Not depicted in the video, but Lo never 50/50-es his opponents back. His first instinct is to try stand up immediately to untangle his legs in order to begin his toreando/knee slide attack again. His goal is to disengage/reset rather than (1) pull off some 50/50 move of his own, (2) stall out/sit on his butt to disentangle, or (3) go for footlocks. While he succeeds roughly in disengaging/passing directly 30% of the time, he is frequently swept out of this position in a variety of ways.

Lo’s modified toreando is not foolproof

Not frequently countered but rather just defended, matches with Roberto Satoshi (2012 Worlds) and some recent ones show “step and push” can be countered by not turning away as Lo is walking you down but going belly down and turning into him. Going for his pants/legs and getting on your knees to rise into a double/single is possible. With his lack of a good sprawl, again Lo can be taken down surprisingly off his toreando. The “straight arms” vs the tucked in hands of the conventional toreando (where the “pull” has been completed) makes it comparatively easier to get under Lo.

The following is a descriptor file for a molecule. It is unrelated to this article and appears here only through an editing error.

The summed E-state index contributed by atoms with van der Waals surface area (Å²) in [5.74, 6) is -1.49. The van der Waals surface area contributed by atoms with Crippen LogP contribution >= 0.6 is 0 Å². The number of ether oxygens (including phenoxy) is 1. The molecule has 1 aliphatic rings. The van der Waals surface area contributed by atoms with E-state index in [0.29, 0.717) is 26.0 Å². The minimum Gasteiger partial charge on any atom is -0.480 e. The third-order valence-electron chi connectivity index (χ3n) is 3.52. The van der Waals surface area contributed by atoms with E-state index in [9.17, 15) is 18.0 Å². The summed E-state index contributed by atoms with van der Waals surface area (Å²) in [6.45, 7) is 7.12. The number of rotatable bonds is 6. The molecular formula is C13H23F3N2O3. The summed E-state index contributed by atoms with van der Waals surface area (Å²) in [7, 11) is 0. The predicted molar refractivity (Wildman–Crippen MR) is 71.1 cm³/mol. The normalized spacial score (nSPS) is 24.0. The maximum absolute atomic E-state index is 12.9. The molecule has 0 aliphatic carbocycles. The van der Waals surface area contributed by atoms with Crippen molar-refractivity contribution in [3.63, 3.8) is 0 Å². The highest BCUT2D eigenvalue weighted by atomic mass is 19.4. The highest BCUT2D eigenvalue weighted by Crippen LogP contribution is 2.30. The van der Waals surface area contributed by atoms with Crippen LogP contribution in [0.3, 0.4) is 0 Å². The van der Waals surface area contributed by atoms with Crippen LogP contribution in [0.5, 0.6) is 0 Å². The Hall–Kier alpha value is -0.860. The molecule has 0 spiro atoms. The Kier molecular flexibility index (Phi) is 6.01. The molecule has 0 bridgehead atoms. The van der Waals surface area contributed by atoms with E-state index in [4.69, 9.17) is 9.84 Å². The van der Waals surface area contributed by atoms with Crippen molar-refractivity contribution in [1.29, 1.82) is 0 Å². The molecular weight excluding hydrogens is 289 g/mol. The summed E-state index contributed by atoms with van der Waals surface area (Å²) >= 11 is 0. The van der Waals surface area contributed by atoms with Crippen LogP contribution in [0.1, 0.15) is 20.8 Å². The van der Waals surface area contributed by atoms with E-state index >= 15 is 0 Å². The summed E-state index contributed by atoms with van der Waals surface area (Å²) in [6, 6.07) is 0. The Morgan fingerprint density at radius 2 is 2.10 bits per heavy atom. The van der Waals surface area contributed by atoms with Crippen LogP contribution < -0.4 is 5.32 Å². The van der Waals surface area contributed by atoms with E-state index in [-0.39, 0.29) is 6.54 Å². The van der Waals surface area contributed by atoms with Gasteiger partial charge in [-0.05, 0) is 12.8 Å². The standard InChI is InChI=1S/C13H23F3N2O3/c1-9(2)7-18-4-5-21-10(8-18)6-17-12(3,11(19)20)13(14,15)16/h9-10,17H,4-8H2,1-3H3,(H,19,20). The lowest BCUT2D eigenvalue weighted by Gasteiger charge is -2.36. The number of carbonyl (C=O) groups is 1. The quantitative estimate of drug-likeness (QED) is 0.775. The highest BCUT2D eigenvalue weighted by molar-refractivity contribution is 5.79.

Congratulations, you swept Lo, now you get to deal with the real problem

All that being said, even if you did manage to sweep Lo, now you have to overcome his guard which isn’t much comfort frankly. Almost all of Lo’s points conceded/losses have come against him as the passer. Despite the long odds, playing guard probably still holds the highest chance of beating Lo.  No one his weight has passed Lo’s guard in a major comp yet (gi) and he almost always gets the sweep. That’s the subject of a future piece.

Every player can be broken down, no one is perfect

In conclusion, the point of this article was to illustrate that no matter what people/DVDs/clever marketing tells you, there can be no “ultimate move/strategy”. Habits and tendencies can both be a strength and a weakness. BJJ is all about trade-offs and if you look hard enough, what someone does “right” probably means that there’s something that has opened up elsewhere. Hopefully this exposition on Lo’s top game was informative as to how to go about “scouting” a BJJ player’s game.

BJJ’s intricacies were meant for everyone, not just a select percentage of the elite. Knowledge is power, and now that you know how to see, it’s time to take some of that power back.

This was actually the first video I made. But it probably only makes sense after watching the first four. Check it out.